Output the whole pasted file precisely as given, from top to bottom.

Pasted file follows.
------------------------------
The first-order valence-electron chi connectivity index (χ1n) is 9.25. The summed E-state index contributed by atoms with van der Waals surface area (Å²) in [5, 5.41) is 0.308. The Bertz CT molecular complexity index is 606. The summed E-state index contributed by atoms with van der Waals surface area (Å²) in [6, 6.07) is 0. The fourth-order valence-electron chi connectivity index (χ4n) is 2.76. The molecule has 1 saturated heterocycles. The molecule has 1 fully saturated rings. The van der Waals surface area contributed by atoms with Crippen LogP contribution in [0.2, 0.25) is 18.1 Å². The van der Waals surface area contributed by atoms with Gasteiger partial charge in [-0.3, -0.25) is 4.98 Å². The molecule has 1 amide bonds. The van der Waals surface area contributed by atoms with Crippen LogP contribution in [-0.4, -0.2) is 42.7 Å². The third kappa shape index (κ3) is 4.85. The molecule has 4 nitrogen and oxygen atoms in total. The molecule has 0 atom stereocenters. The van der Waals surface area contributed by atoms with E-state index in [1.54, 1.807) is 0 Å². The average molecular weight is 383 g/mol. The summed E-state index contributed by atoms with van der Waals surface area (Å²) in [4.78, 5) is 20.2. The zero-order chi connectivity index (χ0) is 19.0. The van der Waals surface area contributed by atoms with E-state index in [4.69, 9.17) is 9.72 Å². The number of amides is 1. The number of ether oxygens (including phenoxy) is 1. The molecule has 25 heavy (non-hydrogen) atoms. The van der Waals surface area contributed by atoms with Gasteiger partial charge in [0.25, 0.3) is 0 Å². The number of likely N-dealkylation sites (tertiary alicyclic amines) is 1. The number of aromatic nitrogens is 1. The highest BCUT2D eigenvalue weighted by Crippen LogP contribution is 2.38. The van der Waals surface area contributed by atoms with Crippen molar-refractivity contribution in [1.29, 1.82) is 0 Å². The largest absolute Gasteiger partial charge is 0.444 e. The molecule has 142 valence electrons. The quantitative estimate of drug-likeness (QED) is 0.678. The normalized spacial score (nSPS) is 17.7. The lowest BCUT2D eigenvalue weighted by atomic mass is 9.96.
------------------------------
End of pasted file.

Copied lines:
The first-order valence-electron chi connectivity index (χ1n) is 9.25. The summed E-state index contributed by atoms with van der Waals surface area (Å²) in [5, 5.41) is 0.308. The Bertz CT molecular complexity index is 606. The summed E-state index contributed by atoms with van der Waals surface area (Å²) in [6, 6.07) is 0. The fourth-order valence-electron chi connectivity index (χ4n) is 2.76. The molecule has 1 saturated heterocycles. The molecule has 1 fully saturated rings. The van der Waals surface area contributed by atoms with Crippen LogP contribution in [0.2, 0.25) is 18.1 Å². The van der Waals surface area contributed by atoms with Gasteiger partial charge in [-0.3, -0.25) is 4.98 Å². The molecule has 1 amide bonds. The van der Waals surface area contributed by atoms with Crippen LogP contribution in [-0.4, -0.2) is 42.7 Å². The third kappa shape index (κ3) is 4.85. The molecule has 4 nitrogen and oxygen atoms in total. The molecule has 0 atom stereocenters. The van der Waals surface area contributed by atoms with E-state index in [1.54, 1.807) is 0 Å². The average molecular weight is 383 g/mol. The summed E-state index contributed by atoms with van der Waals surface area (Å²) in [4.78, 5) is 20.2. The zero-order chi connectivity index (χ0) is 19.0. The van der Waals surface area contributed by atoms with E-state index in [4.69, 9.17) is 9.72 Å². The number of amides is 1. The number of ether oxygens (including phenoxy) is 1. The molecule has 25 heavy (non-hydrogen) atoms. The van der Waals surface area contributed by atoms with Gasteiger partial charge in [0.25, 0.3) is 0 Å². The number of likely N-dealkylation sites (tertiary alicyclic amines) is 1. The number of aromatic nitrogens is 1. The highest BCUT2D eigenvalue weighted by Crippen LogP contribution is 2.38. The van der Waals surface area contributed by atoms with Crippen molar-refractivity contribution in [1.29, 1.82) is 0 Å². The largest absolute Gasteiger partial charge is 0.444 e. The molecule has 142 valence electrons. The quantitative estimate of drug-likeness (QED) is 0.678. The normalized spacial score (nSPS) is 17.7. The lowest BCUT2D eigenvalue weighted by atomic mass is 9.96.